How can businesses tackle telecom fraud? Oculeus offers its insights
Telecommunications fraud is an ongoing issue. At present, there appears to be no clear solution for keeping pace with the cybersecurity criminals committing telecoms fraud. This is where Oculeus comes in.
Founded in 2004 by Arnd Baranowski, Oculeus, today, is a leading provider of OSS/BSS systems for telecommunications service providers.
EM360 talked to the firm's CEO about Oculeus' unique approach to telecoms fraud prevention for the enterprise.
How did Oculeus get involved in the telecommunications fraud protection space?
At Oculeus, we develop software used by telecommunications service providers to efficiently manage their business and network operations.
About seven years ago, a customer of ours – Telecom Liechtenstein – approached us about developing a Voice Fraud Detection System as an extension of one of our systems that the company was already using.
We agreed upon this and from there we started the development of a system focused on fighting telecoms fraud. Today, our fraud prevention offering is highly integrated with telecom operations and provides as close as possible to “live protection”.
What should an enterprise know about telecom fraud?
It is important to convey the message that all enterprises are exposed to telecoms fraud.
The damage caused by telecoms fraud is not only financial, which sometimes ends up being the burden of the enterprise. Telecoms fraud can also damage the brand reputation not only of the service provider, but also the enterprise.
“All enterprises are exposed to telecoms fraud”
The companies providing telecommunications services are three and four steps behind the cyber criminals committing telecoms fraud. Today, a perpetrator of telecoms fraud can hijack a phone line from an enterprise's PBX and instantly inject fraudulent communications traffic.
Based on existing tools and practices, at best the service provider will only detect that an attack happened four or five hours after it was completed. More likely, the enterprise will only know when it receives its next invoice and sees the unexpected charges.
More recently, Jason Lane-Sellers, president of the Communications Fraud Control Association, said that fraud attacks carried out across the telecom industry are not overtly hitting the telcos bottom line but instead they are actually hitting the customer. Who would you say is responsible for protecting the enterprise against telecom fraud?
Who is responsible depends on the country. Here in Germany, where Oculeus is based, the telco is responsible for absorbing the costs of telecoms fraud.
In other countries, the telco is not responsible and the charges caused by fraudulent traffic are pushed off onto the enterprise - but the damage is tremendous for both sides. In the US alone, telecoms fraud causes over $15 billion in financial losses each year.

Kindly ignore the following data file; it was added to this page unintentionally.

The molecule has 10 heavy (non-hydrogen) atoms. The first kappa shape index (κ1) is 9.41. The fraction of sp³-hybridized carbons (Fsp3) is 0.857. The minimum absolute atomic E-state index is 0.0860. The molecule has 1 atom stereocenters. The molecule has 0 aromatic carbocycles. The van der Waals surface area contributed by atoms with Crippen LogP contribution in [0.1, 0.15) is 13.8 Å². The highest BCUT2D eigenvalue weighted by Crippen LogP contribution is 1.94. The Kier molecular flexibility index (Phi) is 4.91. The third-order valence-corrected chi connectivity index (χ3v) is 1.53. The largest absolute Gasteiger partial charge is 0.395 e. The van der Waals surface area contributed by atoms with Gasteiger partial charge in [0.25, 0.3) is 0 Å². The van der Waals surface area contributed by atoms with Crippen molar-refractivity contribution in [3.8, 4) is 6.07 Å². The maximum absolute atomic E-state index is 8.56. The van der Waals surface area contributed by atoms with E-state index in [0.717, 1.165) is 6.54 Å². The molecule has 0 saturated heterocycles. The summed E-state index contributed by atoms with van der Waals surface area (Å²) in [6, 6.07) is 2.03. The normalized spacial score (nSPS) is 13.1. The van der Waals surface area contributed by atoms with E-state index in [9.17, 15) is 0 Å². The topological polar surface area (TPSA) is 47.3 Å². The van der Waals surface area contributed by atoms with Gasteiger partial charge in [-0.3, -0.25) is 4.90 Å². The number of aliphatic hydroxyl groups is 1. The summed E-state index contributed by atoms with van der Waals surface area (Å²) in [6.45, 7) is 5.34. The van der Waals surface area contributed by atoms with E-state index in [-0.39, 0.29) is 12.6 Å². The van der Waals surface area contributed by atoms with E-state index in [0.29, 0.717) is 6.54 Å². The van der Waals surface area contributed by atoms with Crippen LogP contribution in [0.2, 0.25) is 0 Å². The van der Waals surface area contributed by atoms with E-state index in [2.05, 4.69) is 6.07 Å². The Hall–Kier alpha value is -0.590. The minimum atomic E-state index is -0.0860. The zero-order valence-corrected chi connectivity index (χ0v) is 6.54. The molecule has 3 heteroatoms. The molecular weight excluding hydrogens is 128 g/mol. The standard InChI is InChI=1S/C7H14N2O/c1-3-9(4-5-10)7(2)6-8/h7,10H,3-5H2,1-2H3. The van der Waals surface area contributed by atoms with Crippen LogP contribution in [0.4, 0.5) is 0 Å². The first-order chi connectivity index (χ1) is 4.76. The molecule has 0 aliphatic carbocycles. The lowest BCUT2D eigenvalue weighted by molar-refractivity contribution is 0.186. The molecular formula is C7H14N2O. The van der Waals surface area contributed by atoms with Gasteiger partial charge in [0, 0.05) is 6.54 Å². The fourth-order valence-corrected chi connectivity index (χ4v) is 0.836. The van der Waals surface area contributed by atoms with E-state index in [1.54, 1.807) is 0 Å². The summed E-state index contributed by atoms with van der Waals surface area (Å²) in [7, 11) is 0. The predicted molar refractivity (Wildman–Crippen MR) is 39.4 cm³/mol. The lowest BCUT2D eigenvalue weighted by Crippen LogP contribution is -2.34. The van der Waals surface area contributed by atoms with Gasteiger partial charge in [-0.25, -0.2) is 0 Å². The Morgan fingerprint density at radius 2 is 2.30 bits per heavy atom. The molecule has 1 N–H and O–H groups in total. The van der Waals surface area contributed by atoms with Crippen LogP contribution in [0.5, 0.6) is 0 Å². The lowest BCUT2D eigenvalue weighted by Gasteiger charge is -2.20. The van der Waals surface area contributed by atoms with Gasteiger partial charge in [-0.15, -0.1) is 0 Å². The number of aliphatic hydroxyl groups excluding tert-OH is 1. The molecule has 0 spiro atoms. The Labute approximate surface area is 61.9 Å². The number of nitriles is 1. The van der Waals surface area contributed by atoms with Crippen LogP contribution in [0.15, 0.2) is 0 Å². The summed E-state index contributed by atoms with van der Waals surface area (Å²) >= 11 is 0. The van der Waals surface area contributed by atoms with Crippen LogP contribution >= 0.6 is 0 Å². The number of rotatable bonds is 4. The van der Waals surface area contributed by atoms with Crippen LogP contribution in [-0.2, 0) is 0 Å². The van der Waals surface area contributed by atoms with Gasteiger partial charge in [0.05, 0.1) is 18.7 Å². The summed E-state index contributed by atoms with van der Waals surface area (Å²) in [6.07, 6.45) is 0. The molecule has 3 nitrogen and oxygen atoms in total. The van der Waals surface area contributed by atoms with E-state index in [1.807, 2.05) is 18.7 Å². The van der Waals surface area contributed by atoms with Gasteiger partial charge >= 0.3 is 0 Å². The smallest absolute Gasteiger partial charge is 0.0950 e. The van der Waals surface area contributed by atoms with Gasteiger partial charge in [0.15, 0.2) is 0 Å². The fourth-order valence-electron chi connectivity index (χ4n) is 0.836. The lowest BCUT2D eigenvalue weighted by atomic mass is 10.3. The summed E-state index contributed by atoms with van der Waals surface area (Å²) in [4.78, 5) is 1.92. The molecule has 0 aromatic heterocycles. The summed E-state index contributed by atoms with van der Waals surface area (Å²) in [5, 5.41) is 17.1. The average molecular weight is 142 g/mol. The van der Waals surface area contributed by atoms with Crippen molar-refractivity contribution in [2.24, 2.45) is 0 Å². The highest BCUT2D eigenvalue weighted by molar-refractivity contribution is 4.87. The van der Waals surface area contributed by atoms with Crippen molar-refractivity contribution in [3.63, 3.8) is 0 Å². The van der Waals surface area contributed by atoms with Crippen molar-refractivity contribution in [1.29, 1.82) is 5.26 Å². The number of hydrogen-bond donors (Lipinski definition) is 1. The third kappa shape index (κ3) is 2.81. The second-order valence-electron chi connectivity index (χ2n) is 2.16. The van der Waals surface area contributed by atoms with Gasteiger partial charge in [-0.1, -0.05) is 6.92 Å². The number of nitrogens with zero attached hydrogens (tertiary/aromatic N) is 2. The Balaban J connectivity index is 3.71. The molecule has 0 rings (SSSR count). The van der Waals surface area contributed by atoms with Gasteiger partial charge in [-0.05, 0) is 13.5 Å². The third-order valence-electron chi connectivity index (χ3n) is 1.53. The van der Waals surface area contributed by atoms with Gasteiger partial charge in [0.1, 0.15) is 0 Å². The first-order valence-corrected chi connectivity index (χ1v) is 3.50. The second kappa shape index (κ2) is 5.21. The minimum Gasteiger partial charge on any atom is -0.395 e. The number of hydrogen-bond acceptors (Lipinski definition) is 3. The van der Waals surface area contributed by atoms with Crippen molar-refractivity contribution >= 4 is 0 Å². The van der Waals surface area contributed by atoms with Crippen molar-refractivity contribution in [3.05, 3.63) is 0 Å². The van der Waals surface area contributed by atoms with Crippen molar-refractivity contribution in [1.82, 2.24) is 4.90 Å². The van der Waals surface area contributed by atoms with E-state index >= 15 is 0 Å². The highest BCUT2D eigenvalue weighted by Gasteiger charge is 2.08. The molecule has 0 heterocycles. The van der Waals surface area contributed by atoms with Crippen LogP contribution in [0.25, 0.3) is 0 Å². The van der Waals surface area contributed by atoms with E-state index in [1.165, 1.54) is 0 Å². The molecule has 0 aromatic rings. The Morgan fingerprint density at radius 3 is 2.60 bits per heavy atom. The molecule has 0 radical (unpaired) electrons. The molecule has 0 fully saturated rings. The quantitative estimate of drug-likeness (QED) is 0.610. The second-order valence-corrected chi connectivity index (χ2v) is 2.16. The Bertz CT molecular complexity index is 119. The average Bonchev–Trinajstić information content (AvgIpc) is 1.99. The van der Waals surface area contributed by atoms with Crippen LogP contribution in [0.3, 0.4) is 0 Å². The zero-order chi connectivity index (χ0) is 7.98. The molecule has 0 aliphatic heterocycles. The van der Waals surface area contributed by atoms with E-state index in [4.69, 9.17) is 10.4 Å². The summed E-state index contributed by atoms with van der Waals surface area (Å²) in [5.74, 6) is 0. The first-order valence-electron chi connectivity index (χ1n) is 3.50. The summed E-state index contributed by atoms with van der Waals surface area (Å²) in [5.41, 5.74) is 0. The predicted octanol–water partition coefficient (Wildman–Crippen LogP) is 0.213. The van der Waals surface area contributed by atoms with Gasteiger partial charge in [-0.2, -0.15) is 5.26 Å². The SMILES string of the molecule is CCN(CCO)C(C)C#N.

“Enterprises generally do not see what is happening and the problems caused by telecoms fraud rarely get publicised, although the problem is constant and ongoing.”
Why does this continue to happen? Telcos are simply not in the position to properly fight telecoms fraud. Most practices and tools are based on manual processes and slow moving interactions among staff in different departments.
What is unique about Oculeus' approach to fraud prevention and how can enterprises benefit from it?
Our approach to fighting telecoms fraud is based on anomaly detection. This is a familiar approach used in many cybersecurity technologies with enterprise applications.
We start by profiling the communications network to create a baseline of expected patterns of communications traffic. Any anomalies in expected traffic are detected in real-time and are immediately sent to a fraud detection engine.
Traffic that is confirmed to be fraud is then blocked instantaneously. This process takes less than a minute and stops fraudulent traffic before any significant damage is caused.
Not too long ago, our company was hit by a telecoms fraud attack. Over a weekend, our PBX was hacked and several hundreds of hours of fraudulent traffic to Africa was injected. In total, the damage was charges over nearly €14,000.
If our telecoms operator had been using our fraud protection system, the fraudulent traffic would likely have been blocked shortly after the attack began, resulting in only a few cents of fraudulent charges.
Any final words to keep our audience a little safer from telecom fraud?
First off, I would like to encourage enterprise IT managers responsible for PBX systems to ask their telecommunications service providers what they are doing to protect you against telecoms fraud. You might not be comfortable with the response you get.
With this said, I would like to take this opportunity to explain how an enterprise can access the fraud protection we offer. Today, telecommunications service providers can host our fraud protection system and offer their enterprise customers with a fraud protection service.
We are also in the process of setting up a global telecoms fraud protection service. Enterprises will be able to directly access our telecoms fraud protection through this managed service that we will be offering.
Our service will enable enterprises to access and benefit from our telecoms fraud prevention independent of a telecommunications service provider. We are designing this service to be as straightforward as possible.
An enterprise's IT manager will be able to register for our new service online and independently configure the enterprise's PBX systems to integrate with our fraud protection. Of course, we will provide full support and a range of valuable reports.